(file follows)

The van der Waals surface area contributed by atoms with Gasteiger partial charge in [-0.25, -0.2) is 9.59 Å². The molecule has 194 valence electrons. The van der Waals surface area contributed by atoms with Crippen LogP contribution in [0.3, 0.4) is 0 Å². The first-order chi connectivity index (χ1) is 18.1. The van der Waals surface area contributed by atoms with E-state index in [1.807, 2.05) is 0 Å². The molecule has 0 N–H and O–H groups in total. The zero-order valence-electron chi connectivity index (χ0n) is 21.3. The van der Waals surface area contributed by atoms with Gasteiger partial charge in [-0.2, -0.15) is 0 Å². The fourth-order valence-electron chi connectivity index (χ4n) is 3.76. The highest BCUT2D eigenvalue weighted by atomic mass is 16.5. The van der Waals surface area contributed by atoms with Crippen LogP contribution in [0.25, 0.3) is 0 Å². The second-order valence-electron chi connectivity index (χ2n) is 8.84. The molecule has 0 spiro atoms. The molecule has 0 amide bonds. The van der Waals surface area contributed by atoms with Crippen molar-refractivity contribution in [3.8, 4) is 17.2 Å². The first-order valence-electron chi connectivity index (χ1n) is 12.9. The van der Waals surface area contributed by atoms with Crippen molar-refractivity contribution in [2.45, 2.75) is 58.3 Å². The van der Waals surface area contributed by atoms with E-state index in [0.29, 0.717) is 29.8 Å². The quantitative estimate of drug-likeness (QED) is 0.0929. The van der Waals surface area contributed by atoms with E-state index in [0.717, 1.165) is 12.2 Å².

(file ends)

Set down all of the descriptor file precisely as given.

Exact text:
The van der Waals surface area contributed by atoms with Gasteiger partial charge in [-0.25, -0.2) is 9.59 Å². The molecule has 194 valence electrons. The van der Waals surface area contributed by atoms with Crippen LogP contribution in [0.3, 0.4) is 0 Å². The first-order chi connectivity index (χ1) is 18.1. The van der Waals surface area contributed by atoms with E-state index in [1.807, 2.05) is 0 Å². The molecule has 0 N–H and O–H groups in total. The zero-order valence-electron chi connectivity index (χ0n) is 21.3. The van der Waals surface area contributed by atoms with Gasteiger partial charge in [-0.2, -0.15) is 0 Å². The fourth-order valence-electron chi connectivity index (χ4n) is 3.76. The highest BCUT2D eigenvalue weighted by atomic mass is 16.5. The van der Waals surface area contributed by atoms with Crippen LogP contribution in [0.25, 0.3) is 0 Å². The second-order valence-electron chi connectivity index (χ2n) is 8.84. The molecule has 0 spiro atoms. The molecule has 0 amide bonds. The van der Waals surface area contributed by atoms with Crippen molar-refractivity contribution in [3.8, 4) is 17.2 Å². The first-order valence-electron chi connectivity index (χ1n) is 12.9. The van der Waals surface area contributed by atoms with Crippen molar-refractivity contribution in [2.45, 2.75) is 58.3 Å². The van der Waals surface area contributed by atoms with E-state index in [0.29, 0.717) is 29.8 Å². The quantitative estimate of drug-likeness (QED) is 0.0929. The van der Waals surface area contributed by atoms with E-state index in [0.717, 1.165) is 12.2 Å².